Painting for me at the moment is just so full on. There’s so much I want to say and do in painting, which very rarely leaves any room for anything else. Before you finish one show you’re thinking about your next show, and you swear for the next show you’ll be more organised, but you just have to run with it. Things are going well with the painting now, so I’m hoping I won’t have to go back to the stonework for a while.
Q: When you started out in Art College what was your subject matter?
In college I worked on notions of history and Irish mythology, the bog and things buried in the bog. I grew up in Monasterevin, which is in the Bog of Allen. So landscape and place became important. So my pallet was very full of burnt sienna, ochre’s and naples yellow. I never really included people in those paintings. I might have included something that could have been interpreted as a person in the distance, or there might even be a hint of wings or something, to link in with the mythology and crows.
I never paint places in my landscapes. They are all in my head and I work them out onto the canvas.
Q: So take us through your life after Art College to now?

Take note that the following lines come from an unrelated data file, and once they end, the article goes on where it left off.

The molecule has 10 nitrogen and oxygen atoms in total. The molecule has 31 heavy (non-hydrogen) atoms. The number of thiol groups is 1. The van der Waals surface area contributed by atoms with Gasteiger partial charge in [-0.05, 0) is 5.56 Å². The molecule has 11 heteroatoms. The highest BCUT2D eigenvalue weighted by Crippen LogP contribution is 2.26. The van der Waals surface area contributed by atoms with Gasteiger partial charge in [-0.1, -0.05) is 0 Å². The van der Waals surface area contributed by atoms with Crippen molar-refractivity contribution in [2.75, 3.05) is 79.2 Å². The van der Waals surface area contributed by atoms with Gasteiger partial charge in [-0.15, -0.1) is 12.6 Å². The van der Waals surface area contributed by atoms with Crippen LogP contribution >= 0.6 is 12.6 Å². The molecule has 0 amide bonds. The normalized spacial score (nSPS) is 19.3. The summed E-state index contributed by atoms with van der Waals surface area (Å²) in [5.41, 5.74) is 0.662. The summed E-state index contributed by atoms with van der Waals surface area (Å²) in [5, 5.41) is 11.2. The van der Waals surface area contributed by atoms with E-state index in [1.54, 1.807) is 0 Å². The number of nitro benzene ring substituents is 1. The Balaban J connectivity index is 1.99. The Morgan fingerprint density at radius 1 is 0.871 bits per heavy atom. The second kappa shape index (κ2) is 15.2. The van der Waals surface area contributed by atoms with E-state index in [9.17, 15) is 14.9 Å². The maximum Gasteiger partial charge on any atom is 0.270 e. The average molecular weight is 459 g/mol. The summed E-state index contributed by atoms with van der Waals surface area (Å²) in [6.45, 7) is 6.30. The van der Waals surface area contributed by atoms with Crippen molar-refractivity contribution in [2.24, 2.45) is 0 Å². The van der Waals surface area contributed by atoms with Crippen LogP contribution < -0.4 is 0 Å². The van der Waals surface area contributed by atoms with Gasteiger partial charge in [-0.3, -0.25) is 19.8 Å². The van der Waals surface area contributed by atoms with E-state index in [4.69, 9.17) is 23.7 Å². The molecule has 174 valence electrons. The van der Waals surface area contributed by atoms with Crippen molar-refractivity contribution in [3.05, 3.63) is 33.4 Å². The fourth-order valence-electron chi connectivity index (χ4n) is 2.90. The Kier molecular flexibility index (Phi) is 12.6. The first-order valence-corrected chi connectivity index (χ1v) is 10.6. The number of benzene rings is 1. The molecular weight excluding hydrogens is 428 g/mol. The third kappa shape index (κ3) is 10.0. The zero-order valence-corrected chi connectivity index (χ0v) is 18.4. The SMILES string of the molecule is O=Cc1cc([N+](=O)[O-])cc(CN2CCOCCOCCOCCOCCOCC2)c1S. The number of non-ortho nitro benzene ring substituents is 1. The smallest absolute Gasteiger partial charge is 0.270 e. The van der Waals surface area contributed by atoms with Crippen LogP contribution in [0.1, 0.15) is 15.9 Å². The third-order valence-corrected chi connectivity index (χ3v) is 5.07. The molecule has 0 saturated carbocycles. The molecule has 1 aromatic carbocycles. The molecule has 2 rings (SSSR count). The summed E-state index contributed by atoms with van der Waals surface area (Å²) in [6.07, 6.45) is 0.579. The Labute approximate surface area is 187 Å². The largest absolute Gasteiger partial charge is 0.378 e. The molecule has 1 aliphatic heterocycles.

I went to Galway for 8 or 9 years, got married and had my 3 children there. I tried to give the art career a go. I did posters and window designs for shops. It was quite hard.
From 1994 to 1998 I was a member of Artspace Studios in Galway, a collective of Artists that included Ger Sweeney, Marja Van Kampen, Ruth McHugh and Kathleen Furey. During that time we moved from temporary studios in Dominic Street, beside the Arts Centre, by raising finance to get a long-term lease site in industrial estate premises, with the help of Michael D Higgins, who was the Minister for Arts, Culture and the Gaeltacht at the time. So we got a permanent home for Artspace Studios, which also included about 4 to 6 studios in the Black Box Theatre in Galway. So we went from having 6 temporary spaces to having 14-15 long-term studios that we could use for artists, or for when we travelled shows.
We went as part of L’Imaginaire Irlandais to Lyon for a major show and part of what came out of that was a show that included five artists from Artspace Studios, five from Germany (Ludwigshafen) and five from France (Laurient). There was a workshop and exhibition in Laurient of the 15 artists, and another the next year in Germany for 10 days, and then the next year it all came to Ireland to the Galway Arts Centre for a big exhibition.
Also in 1994 I got a solo show as the Emerging Artist in the Galway Arts Festival. I did that show about Irish Mythology, and one particular character Tuan, who describes the history of Ireland – Tuan was a man left over from a mythological race and he was the last one to survive. And when Tuan died he became an eagle. And when he died as an eagle he became a stag. Then when he died as a stag he became a salmon. And he saw the mythological history of Ireland unfolding in those eyes, with the Fir Bolg, the Tuatha De Dannan etc. I sold most of the pieces in that show, so I was delighted.